Fox has done a terrific job in rebuilding Georgia
Dick Vitale (February 20, 2011)
The first time Mark Fox’s Georgia Bulldogs played a Thursday night game this season, my reaction was succinct. The second time the Red and Black played a Thursday night game this season, I had a pleasant evening in Macon with my son. The third time the Classic City Canines will play a Thursday night game this season, it will be on the road against the Florida Gators. Well, then.
Actually, with all due respect to Jack Kerouac, Charles Kuralt, and presumably other similarly-situated fellows possessing strange last names beginning with a "K" and containing a "U," the "on the road" part of the foregoing formulation does not appear to be a significant impediment to a Bulldog victory. With their weekend win in Knoxville, the Fox Hounds carded their seventh road victory in a single season for the first time since any current Georgia student-athlete was in elementary school. This should shock exactly no one, since Mark Fox-coached teams have gone 53-34 on opponents’ home courts over the course of his career, but it’s nice to be able to point to something the Hoop Hounds do particularly well. Incidentally, Coach Fox’s 60 per cent lifetime winning clip is even more impressive in light of the fact that last year’s Bulldogs went 0-11 in away games, including a 16-point drubbing in Gainesville. Clearly, the 2009-2010 campaign was the exception rather than the rule.
Continuing a season fraught with travel problems, Coach Fox and his charges will sail into the heart of darkness like Captain Benjamin Willard and his crew searching for Colonel Walter Kurtz---hey, another odd surname with a "K" and a "U"!---in order to tangle with a Sunshine State Saurian squad that required an overtime miracle to escape Athens with a win. Nevertheless, win the Floridians did, and they have done so at a clip unmatched by any other Eastern Division squad. Following Sunday’s win in Baton Rouge, the Gators sport ledgers of 21-5 overall and 10-2 in league play, both conference bests.
With the Bulldogs poised to benefit from the "soft bubble," Thursday’s contest represents a golden opportunity for the Red and Black to lock up an NCAA Tournament bid by pulling off the latest in a lengthening line of recent upsets against the No. 14 Gators. Despite Florida’s frontrunner status, the two teams in many ways are matched every bit as evenly as their previous double-overtime showdown suggests. For instance, the Sunshine State Saurians came into Sunday’s game (in which they scored 68 points) averaging 71.0 points per contest, whereas the Fox Hounds left Knoxville averaging 69.9 points per outing. Likewise, Florida’s .458 field goal percentage and 38.2 rebounding average through 25 games matched almost exactly Georgia’s .454 field goal percentage and 38.3 rebounding average in the campaign’s initial 26 clashes.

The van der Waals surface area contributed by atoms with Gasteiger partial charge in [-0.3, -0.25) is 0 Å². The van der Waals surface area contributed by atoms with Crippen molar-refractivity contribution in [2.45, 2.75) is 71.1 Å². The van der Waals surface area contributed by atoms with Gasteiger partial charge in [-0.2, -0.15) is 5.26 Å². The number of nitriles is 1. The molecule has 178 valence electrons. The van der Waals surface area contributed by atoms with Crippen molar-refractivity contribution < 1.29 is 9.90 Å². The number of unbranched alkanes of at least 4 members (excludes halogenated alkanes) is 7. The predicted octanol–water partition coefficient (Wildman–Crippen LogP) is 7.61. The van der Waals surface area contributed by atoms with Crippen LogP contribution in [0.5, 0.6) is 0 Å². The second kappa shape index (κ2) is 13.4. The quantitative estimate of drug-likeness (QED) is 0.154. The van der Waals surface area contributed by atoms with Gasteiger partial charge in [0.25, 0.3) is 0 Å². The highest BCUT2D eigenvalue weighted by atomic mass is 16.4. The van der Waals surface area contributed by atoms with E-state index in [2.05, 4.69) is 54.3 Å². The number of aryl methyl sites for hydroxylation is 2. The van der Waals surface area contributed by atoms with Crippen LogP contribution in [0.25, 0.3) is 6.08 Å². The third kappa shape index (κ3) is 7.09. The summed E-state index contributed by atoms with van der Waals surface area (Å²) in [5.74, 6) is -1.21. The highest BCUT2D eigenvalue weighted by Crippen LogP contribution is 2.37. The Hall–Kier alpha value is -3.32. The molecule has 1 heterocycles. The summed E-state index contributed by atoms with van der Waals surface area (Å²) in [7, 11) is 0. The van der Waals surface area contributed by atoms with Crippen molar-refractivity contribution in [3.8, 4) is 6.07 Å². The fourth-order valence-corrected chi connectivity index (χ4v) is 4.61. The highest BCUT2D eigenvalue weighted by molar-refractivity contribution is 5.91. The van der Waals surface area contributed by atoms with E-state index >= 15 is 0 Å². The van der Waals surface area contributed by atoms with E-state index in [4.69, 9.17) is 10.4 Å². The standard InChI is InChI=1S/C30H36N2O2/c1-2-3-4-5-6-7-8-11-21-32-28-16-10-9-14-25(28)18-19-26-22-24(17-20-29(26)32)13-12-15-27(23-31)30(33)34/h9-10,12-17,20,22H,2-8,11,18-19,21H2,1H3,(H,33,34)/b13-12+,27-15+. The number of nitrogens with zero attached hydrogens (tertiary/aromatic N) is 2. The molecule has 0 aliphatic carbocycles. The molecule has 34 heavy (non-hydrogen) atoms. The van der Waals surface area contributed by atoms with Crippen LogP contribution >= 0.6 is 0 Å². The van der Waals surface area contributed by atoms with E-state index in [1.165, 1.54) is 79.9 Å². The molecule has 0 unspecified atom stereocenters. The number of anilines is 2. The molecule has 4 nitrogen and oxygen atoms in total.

As of the close of business on Saturday, the Bulldogs and the Gators were the top two teams in the conference in assists per contest and two of the league’s three best squads in rebounding margin. (The 31.7 boards per game allowed by the Orange and Blue through 25 outings were the least in the SEC.) Where there is a disparity likely to allow the Sunshine State Saurians to turn the Stephen C. O’Connell Center into a house of horrors worthy of a film by Stanley Kubrick---son of a gun; the thing with the "K" and the "U" strikes again!---is on defense: Florida arrived in the Pelican State (where the Gators held the Bayou Bengals to 61 points) allowing 61.8 points per game, the second-fewest permitted by any squad in the conference. Fortunately, there is a "D" in "Bulldogs," as well; Georgia ended the weekend holding the opposition to .398 shooting from the field, the third-lowest such percentage in the league.
Whether the Gators will be able to improve upon that figure in Thursday night’s outing depends largely upon the project to get the injured Chandler Parsons ready to play. Before being sidelined for the LSU game, the senior forward was averaging a team-high 33.5 minutes per game, and he was making the most of that time on the court as Florida’s leading rebounder (with 7.7 per game, including a team-best 5.3 defensive boards per contest) and second-best shooter (his .483 field goal percentage trailed only Vernon Macklin’s .583 field goal percentage through 25 games). Add to those numbers his team-leading 3.6 assists per outing, and it becomes clear that the Gators without Chandler Parsons are like a "Taxi" episode without Latka Gravas. (That reminds me: Andy Kaufman also qualifies for inclusion in the odd surname group.)
Finally, with respect to the coaching matchup between Mark Fox and Billy Donovan, I am reminded of what I wrote just prior to the hiring of Coach Fox; namely, that Georgia needed to bring in the Bulldogs’ equivalent of Lon Kruger, in order to raise the profile of the program and pave the way for the eventual hiring of the Red and Black version of Billy Donovan. At first, I thought Mark Fox would turn out to be our Lon Kruger, but now I allow for the possibility that perhaps Mark Fox is our Billy Donovan.
The best way for Coach Fox to prove that, of course, is to beat the Gators’ Coach Donovan. He did it in Athens a year ago; now, it’s time for him to do it on the road with a team that has no fear of facing foes in away games. (Say . . . it occurs to me that Lon Kruger is another guy with a strange name starting with a "K" and containing a "U." I knew that theme was going somewhere.)
The Gators will host the Bulldogs in the O’Dome beginning at 7:00 p.m. on Thursday night, with television coverage of the contest being provided by ESPN2.
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